Crop & Pest Report


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Review of Sunflower Rust (07/30/20)

We encourage growers to scout for sunflower rust before the sunflowers begin to bloom.

We encourage growers to scout for sunflower rust before the sunflowers begin to bloom.

Sunflower rust is favorable by long periods of leaf wetness (frequent dews) and moderate to warm temperatures, conditions we have recently had. The disease can cause yield loss, but can be managed with a foliar fungicide application. Confection-type sunflowers are particularly sensitive to rust, but oilseed hybrids can be susceptible to the disease as well. Yield and quality loss can be very high if an epidemic develops early in the season.

Signs and Symptoms.

Sunflower rust is specific to sunflower. Unlike the rusts on some crops (wheat, corn, etc.), the pathogen overwinters in North Dakota and does not need to blow up from the southern states. This makes its appearance a little less predictable, and is heavily dependent on weather and microclimates in the sunflower fields.  The disease is often observed first near shelter belts (where the plants have longer dew periods), near last year’s sunflower residue (where rust may overwinter) or near wild/volunteer sunflowers (also overwintering hosts). Rust pustules are cinnamon-brown and dusty, often first found on the leaves in the lower canopy (Figure 1). If rust is found in the lower canopy, it often will appear on the upper canopy later in the season. If an epidemic occurs, pustules may be found on stems, petioles and leaves.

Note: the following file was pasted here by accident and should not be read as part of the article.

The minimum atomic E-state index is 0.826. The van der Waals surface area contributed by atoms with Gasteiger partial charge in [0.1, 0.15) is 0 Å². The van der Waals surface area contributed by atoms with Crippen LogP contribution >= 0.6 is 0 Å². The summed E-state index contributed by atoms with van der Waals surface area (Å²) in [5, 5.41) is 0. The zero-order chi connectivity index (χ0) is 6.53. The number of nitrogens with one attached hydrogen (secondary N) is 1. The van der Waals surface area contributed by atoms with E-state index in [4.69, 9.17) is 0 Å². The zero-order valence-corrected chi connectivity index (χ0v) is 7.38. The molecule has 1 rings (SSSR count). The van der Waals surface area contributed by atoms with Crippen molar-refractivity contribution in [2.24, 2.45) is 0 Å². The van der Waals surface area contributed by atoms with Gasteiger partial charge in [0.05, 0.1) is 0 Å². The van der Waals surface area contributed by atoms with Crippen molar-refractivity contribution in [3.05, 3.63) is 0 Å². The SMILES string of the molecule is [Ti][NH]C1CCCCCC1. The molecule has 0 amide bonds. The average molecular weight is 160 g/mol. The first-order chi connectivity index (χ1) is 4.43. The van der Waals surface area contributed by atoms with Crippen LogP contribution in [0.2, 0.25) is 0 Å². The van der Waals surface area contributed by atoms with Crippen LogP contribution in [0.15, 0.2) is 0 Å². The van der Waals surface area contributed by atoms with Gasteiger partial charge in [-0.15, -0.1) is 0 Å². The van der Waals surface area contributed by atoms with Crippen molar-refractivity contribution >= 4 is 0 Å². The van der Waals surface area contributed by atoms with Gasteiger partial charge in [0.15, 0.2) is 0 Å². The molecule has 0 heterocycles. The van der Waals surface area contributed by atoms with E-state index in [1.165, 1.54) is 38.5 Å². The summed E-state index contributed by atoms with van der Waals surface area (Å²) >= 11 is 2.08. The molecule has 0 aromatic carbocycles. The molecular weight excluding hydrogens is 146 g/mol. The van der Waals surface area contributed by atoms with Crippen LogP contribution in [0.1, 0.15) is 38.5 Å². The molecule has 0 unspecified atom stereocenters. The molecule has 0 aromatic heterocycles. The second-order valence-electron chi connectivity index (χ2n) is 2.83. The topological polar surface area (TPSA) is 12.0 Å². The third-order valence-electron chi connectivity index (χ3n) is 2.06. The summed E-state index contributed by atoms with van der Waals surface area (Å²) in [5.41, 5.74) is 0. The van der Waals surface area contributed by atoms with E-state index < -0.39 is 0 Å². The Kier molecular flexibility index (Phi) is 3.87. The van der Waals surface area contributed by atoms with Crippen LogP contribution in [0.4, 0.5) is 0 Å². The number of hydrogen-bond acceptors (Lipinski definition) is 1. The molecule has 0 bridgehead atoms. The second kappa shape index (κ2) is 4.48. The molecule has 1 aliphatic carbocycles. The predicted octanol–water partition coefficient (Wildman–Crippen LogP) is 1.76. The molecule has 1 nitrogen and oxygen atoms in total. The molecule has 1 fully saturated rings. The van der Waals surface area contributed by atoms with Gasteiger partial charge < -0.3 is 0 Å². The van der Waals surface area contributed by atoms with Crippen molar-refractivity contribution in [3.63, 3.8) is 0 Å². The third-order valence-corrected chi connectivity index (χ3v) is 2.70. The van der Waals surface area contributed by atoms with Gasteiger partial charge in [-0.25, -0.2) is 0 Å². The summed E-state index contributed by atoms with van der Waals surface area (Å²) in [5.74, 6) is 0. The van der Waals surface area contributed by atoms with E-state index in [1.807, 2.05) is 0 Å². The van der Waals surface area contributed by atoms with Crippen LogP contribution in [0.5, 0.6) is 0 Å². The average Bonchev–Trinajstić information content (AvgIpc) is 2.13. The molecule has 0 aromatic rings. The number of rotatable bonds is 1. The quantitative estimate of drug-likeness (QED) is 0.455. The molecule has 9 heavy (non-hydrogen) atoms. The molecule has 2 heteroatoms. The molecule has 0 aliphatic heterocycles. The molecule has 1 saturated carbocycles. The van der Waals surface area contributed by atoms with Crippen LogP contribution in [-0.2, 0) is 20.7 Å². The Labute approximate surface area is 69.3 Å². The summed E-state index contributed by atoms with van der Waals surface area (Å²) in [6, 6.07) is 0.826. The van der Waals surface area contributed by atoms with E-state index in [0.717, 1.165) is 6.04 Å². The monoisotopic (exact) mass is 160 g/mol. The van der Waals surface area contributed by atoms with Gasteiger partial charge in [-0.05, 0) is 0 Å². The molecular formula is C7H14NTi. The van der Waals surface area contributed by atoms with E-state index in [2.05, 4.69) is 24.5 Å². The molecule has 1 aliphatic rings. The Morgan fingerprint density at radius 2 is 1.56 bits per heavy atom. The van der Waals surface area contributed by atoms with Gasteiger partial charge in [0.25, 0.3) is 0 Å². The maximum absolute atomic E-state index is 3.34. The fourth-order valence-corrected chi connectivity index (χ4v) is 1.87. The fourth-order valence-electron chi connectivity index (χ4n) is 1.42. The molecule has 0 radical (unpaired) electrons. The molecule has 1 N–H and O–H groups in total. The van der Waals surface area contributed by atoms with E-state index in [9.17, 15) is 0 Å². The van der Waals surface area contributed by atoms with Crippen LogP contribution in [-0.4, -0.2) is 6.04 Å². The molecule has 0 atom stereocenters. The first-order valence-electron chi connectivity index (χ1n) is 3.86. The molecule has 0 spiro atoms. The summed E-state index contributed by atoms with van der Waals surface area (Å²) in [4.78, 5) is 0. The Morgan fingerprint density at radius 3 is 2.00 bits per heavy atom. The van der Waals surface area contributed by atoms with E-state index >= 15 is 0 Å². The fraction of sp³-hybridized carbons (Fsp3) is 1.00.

Timing. If rust reaches approximately 1% disease severity on the upper four fully expanded leaves at or before bloom (R5), a fungicide application should be considered (Figure 2-3, next page). At R6 or later (after bloom) fungicide applications have not had an impact on yield in our trials.

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Efficacy. The National Sunflower Association keeps a robust and searchable database of research reports and presentations on their website []. Last year, NDSU Ph.D. student Brandt Berghuis presented a three year summary of sunflower rust trial work, available with graphics and as a printed report. In short, he found that DMI fungicides [FRAC 3: Triazole] and QoI fungicides [Strobilurin: FRAC 11] and pre-mixes containing those modes of action tended to be the most effective in our trials; not all available products were tested. I encourage growers to use the NSA website when searching for data on numerous topics, and hope that is helpful if you manage rust.


Sam Markell

Extension Plant Pathologist, Broad-leaf Crops


Brandt Berghuis

Graduate Research Assistant and Ph.D. Student

NDSU Plant Pathology


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